When I first saw that clip in the Spill review, I could barely contain myself in my chair for all my laughing. It's not because it was a hilarious send-up of One Missed Call or anyof its contemporaries:
It's because the idea is basically a feature film adaptation of a short film I made early last year. It was called "Hell Phone," and it was about a guy whose phone starts talking to him, and at the end it bites into his ear and takes control of his body, using him to lure his unsuspecting girlfriend right into the phone's trap.
I personally don't rate Sarah's analysis of the film at all, at least not as it applies to my version. Being surrounded by technology is not really a bad thing. Phones are only tools, and they make life much easier as long as they don't become self aware. Since they haven't yet, any commentary on them hold no water until we get a scene like this:
I think what motivated me to make "Hell Phone" when my friend Bill approached with the idea (rest in peace, buddy), apart from the sheer awesomeness of a killer phone, was the concept that as technology enables people to connect and communicate across space and time never thought possible, it can't substitute for face-to-face human interaction. Those who expect that end up insolated (kinda like Shelley and her boyfriend or Randy's porn obsession in last week's South Park).
"Hell Phone" begins when the main character Sean receives a call from his girlfriend Bri, they're making small talk when Bri visits him at home, ignorant of having called him. Her voice over the phone morphs into that of a man, and Sean realizes that he hadn't been talking to Bri at all. Confused, he tells Bri to keep her distance and locks her out of his apartment without explanation, inadvertently dooming them both.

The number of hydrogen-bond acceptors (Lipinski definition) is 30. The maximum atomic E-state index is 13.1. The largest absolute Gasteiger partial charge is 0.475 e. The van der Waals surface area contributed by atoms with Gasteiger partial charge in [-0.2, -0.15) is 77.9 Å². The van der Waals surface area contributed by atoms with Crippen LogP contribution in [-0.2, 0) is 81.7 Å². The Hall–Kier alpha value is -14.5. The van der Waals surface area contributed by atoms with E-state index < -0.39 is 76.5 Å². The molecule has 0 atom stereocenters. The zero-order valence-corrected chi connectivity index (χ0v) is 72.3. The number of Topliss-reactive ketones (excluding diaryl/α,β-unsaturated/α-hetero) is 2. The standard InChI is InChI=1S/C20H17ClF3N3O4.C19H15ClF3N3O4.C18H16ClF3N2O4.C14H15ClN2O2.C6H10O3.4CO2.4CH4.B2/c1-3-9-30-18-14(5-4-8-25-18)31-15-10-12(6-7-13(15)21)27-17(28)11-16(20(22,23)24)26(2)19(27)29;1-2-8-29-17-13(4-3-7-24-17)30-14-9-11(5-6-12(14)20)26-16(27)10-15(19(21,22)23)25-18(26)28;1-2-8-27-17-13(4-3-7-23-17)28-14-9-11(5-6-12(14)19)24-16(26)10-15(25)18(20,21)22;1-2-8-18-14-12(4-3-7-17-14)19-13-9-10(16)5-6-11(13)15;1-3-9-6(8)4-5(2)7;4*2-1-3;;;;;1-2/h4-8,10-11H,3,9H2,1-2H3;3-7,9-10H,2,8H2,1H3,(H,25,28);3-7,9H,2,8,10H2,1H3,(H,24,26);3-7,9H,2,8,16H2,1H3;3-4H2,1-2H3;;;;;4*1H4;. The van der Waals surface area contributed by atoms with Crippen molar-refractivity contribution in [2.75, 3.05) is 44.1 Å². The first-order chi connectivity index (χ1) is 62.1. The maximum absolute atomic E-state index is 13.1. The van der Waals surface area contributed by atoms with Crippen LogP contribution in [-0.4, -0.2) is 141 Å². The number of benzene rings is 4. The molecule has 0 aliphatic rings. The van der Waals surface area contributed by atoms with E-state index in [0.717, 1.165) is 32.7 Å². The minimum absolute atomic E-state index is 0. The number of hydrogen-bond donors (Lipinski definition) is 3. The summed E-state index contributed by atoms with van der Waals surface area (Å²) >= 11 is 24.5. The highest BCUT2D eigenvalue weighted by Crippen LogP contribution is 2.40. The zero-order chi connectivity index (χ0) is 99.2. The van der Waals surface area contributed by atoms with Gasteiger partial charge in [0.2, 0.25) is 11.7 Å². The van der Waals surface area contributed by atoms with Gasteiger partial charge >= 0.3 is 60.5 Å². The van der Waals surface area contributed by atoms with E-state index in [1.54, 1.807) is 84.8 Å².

Whether the phone was the product of Sean's dwindling sanity or somehow brought to life via magick or technology is never made clear, and the phone mocks Sean's attempt to explain the phenomenon. Whatever its origins or motivations, it serves the necessary function of externalizing the inner conflicts of the characters by coming between them, driving their isolation.
Because the film is only 2 1/2 minutes long, the characters aren't very well established and most of this is completely lost. Reaction to the film has been unanimously positive, but split between those who were genuinely creeped out and those who enjoyed the humorous undertones (it is about a killer cell phone, afterall). I consider it a mixed success.
My idol Werner Herzog shared some thoughts on the relationship between isolation and technology in an interview about his non-musical remake of Nosferatu:
"Stoker's novel is a kind of compilation of vampire stories floating around from romantic times. What is interesting is that it focusses so much on new technology; for example, the use of telegraphs and early recording machines, the Edison cylinders. Like the changes society was undergoing in the 19th century, there may well be something taking place today, as for some time we have been living in the digital age. In both cases, there is something of an uneasiness in society, and vampire stories always seem to accumulate in times of restlessness. [...] At it's heart, the vampire story is about solitude and now, more than a century later, as we witness this explosive evolution of means of communication, Stoker's work has a real and powerful actuality to it."
As short-sighted and self-indulgent as Sarah Marshall'sviews on her film are (the kettle is black, I say!), I think people might be a little too dismissive about relating technology with the supernatural. Anyone else notice the resurgence in raw footage horror films this year (i.e. Cloverfield, Diary Of The Dead, [*REC])?
Anyway, the only reasons I don't sue are because Forgetting Sarah Marshall was really awesome, I can't prove (and highly doubt) that any of the filmmakers actually saw "Hell Phone," I'd have to admit to unauthorized use of copyrighted music, and the French already beat them to the punch.